- Quite pricey
- CO2 can be difficult to use
- Single load and single fire only
Considered by many a competition air rifle, the Crosman Challenger is a beautiful weapon! With up to 530 FPS muzzle speed and .177 caliber, this bad boy is highly accurate (due to the Lothar Walther barrel). It also features an adjustable stock that you usually see in high-tech movies and an adjustable match grade two-stage trigger that is light and easy to pull.
The rifle can shoot using compressed air or CO2, has a visible pressure gauge (incredibly important in competitions), and a user-friendly loading port.
As you can imagine, the price is not for everyone, but unless you’re looking to enroll in any competitions, you won’t need it. However, it’s a beautiful rifle to own in your collection!
Benjamin BTAP25SX Armada
- Versatile design
- Lots of power
- Impressive design
- Ambidextrous bolt action
- Can add accessories
- Can be used for hunting
- Price is a bit steep
- The caliber is larger than most need
This is a large caliber rifle (.25) that features an M-Lok modular design. This means it’s easy to customize by changing the grip and stock with any of the compatible ones (such as Mil-Spec AR-15). This way, you can completely make it your own and buy the elements that feel comfortable to you.
The rifle is powerful (900 FPS with 50-foot lbs. of energy) which makes it great for varmint small game hunting. At this power, you can get up to 16 shots per fill, which is great considering the caliber.
The machined receiver can accommodate some accessories, due to the 5-inches Picatinny rail, and the bolt action is reversible (it also accommodates left-handed shooters). I also love the two-stage trigger and the pressure gauge that lets you monitor everything.
BSA Buccaneer SE
- Beautifully crafted rifle
- Highly accurate
- Hardwood stock and grip
- Impressive power
- Very loud
- Doesn’t come with a scope
- Bolt action a bit stiff
If you’re looking for a solid, accurate air rifle that lacks all the bells and whistles, this is the one! The BSA Buccaneer features a hammer forged rifle barrel that sends the pellets exactly where you’re pointing. Also, the stock and grip are made of hardwood, which is why the rifle feels amazing in your hands.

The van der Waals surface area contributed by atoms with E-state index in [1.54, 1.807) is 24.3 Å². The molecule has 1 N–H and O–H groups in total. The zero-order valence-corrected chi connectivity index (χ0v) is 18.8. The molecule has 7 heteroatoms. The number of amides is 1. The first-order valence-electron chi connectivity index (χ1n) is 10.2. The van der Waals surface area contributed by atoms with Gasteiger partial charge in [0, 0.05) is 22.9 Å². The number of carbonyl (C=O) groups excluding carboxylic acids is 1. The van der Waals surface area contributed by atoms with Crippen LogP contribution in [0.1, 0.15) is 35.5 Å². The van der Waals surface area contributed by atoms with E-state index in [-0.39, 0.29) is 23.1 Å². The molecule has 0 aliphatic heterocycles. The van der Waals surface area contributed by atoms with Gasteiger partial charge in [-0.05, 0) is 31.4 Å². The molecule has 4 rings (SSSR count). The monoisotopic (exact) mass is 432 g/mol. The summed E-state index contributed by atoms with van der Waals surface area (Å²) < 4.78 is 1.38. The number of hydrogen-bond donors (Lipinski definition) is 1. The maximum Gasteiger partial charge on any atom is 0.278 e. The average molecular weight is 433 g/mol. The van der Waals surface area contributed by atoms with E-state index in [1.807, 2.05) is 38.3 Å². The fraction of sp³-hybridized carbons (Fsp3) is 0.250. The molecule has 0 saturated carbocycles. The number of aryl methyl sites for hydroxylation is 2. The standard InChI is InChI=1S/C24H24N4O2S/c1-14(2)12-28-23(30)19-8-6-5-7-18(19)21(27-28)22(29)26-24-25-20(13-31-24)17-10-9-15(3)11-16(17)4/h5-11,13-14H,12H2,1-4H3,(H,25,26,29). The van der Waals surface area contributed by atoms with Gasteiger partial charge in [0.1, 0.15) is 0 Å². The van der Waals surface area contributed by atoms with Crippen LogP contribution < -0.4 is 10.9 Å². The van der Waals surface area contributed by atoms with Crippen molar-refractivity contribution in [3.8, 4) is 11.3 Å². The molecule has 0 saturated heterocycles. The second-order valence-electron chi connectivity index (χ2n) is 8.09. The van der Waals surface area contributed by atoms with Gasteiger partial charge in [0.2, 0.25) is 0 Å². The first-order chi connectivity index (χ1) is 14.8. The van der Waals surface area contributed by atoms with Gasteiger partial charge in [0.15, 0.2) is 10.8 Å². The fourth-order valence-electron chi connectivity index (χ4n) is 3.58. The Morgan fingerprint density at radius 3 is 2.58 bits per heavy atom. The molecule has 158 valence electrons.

This is a loud .177 PCP designed for hunting small game and varmint, but you should know the bolt can be hard to cock sometimes.
Benjamin Maximus Air Rifle
- Great entry-level air rifle
- Lightweight & easy to fill
- Accepts accessories
- Powerful (950 FPS)
- Great accuracy
- Can be used for hunting
- The trigger can feel a bit soft
This is an entry-level .177 PCP air rifle, with an all-weather polymer stock. It develops about 1000 FPS and it is lightweight and easy to carry around. It’s easy to fill using a pump and a fill will let you shoot about 30 to 40 pellets.
The trigger is not fantastic and it can feel a bit soft, but if you apply a slow and steady pull, there shouldn’t be any problems.
Gamo Viper Express Air Shotgun
- Extremely versatile
- Great for pest control
- It accepts accessories
- Equipped with .22 pellet adapter
- Single shot only
- Not very powerful
This is an air rifle, but it comes with a .22 pellet adapter that transforms it into a single shot shotgun. In both formats, the rifle is powerful enough (750 FPS) to use it for pest control and it’s silent, so it’s backyard-friendly.
The body is sturdy and the rubber pads on the stock and grip make it easy to use even in humid weather. Overall, the Gamo Viper is one of the best air rifles to use for pest control!
The trick to finding the perfect air rifle is to know what you’re going to use it for. The air rifle market is abundant in designs and types, which can get even a veteran confused. But if you know you’re looking for a rat rifle, then it will be difficult to mistakenly buy one designed for competitions.
So, keep your calm, browse the offer, and take our advice!